Spring: Build the Strength and Endurance of Your Horses

Wednesday, 19. February 2020

Spring: Build the Strength and Endurance of Your Horses

There are many reasons why your horse might take a break from exercising. Injuries, weather and health can all influence your horse's training routine. After a break, it is important to slowly build up your horse's strength before riding the way you used to. Keep in mind that it can be very difficult for a horse that has not trained for a while to carry a rider - even if it is only for short distances.

Horses need to train the same way we humans do. We all know that if you haven't exercised for months, it's not a good idea to try to run a marathon. Even if you do finish, the consequences won't be worth it and your risk of injury increases dramatically. This logic also applies to horses. It is therefore important to slowly build up your horse's strength after a break in training. It is best to do this under the professional supervision of a trainer. We strongly recommend using a trainer as it ensure the safest conditions for your horse.

Here are some factors that can influence training:

Positive influences Negative influences
Short breaks Long breaks
Good basic condition Poor basic condition
Young horses Older horses
Freestall barn Closed stall in a stable
Strong horses Horses prone to injury
Healthy before the break Injured before the break
Taking plenty of time for your horse Taking little time for your horse

Here are a few tips for starting training again:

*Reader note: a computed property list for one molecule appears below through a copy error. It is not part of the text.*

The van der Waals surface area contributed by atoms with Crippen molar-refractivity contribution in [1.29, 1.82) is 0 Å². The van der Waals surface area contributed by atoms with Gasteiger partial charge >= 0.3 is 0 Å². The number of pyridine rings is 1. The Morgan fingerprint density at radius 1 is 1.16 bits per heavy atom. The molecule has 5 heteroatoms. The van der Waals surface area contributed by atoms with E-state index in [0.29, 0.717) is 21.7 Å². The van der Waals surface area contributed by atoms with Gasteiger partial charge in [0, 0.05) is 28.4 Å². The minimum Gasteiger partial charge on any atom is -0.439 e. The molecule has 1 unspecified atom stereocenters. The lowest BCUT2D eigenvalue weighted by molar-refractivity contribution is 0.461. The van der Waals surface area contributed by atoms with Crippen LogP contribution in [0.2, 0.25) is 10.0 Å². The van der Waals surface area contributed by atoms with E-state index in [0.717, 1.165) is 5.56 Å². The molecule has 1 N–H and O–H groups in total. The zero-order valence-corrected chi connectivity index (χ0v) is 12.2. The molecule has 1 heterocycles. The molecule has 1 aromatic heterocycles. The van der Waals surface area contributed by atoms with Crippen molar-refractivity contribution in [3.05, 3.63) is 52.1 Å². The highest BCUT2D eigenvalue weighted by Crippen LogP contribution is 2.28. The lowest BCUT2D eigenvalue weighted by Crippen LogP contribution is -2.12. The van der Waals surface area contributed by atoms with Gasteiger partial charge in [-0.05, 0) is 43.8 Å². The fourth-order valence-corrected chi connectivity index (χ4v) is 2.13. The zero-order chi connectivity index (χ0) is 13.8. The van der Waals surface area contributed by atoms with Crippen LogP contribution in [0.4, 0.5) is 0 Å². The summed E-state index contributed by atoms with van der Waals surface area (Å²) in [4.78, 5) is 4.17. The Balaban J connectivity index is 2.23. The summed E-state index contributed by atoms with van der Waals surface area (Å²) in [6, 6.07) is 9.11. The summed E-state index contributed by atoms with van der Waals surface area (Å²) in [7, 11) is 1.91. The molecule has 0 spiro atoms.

Take it slow

Depending on how fit your horse is after winter, it may be sufficient to only do muscle building training every other day. Start with less strenuous workouts and then slowly increase the duration and intensity of the workout. Also, make sure your horse takes plenty of breaks while working out.

Additionally, be really careful not to overdo it. If you notice that your horse is moving clumsily you need to stop. Other signs of exhaustion or discomfort may be gnashing teeth, a shaking head, timing errors or loss of motivation. Do not plan strenuous workouts back to back as they can be damaging to your horse.

For horses in poor condition, it can take up to three months to develop good basic muscle strength. This requires plenty of patience on your part.

Create a training plan

A training plan is always good because it gives you an overview and prevents making unnecessary mistakes. Base your plan on the goals you want to achieve.

This said, it is always important to remain flexible. If you have a strenuous workout planned but your horse is having a bad day, adjust the plan accordingly, skip that day or do something else instead.

Variety is the key

Varied workouts are more exciting for both the horse and the trainer. Varying the types of training stimuli you use also leads to much better strength and muscle building long term. Pole training, lunging or floor exercises are good for building muscle. Just be careful to start slowly.

Don't overdo it

Flexibility is very important. If you notice that your horse is already exhausted after a third of the training, you should take a break or stop for the day. When your horse trains too hard, it won't have enough time to recover between workouts. This increases the chance of injury.

Measuring your horse's heart-rate is a good way to track its fitness. This is especially helpful during breaks. Make sure your horse's heart rate has slowed to 100 beats per minute before you start working out again.

Walk your horse

Regularly walk your horse uphill as this trains the abdominal muscles, hindquarters and back muscles. A walk through a forest where there are obstacles is also good for muscle building.

Start riding slowly

When your horse has built up its muscles, you can slowly start riding again. First of all, you should always check whether its saddle still fits. If this is the case, a 15-minute ride is sufficient to start. From there you can slowly start building things up again.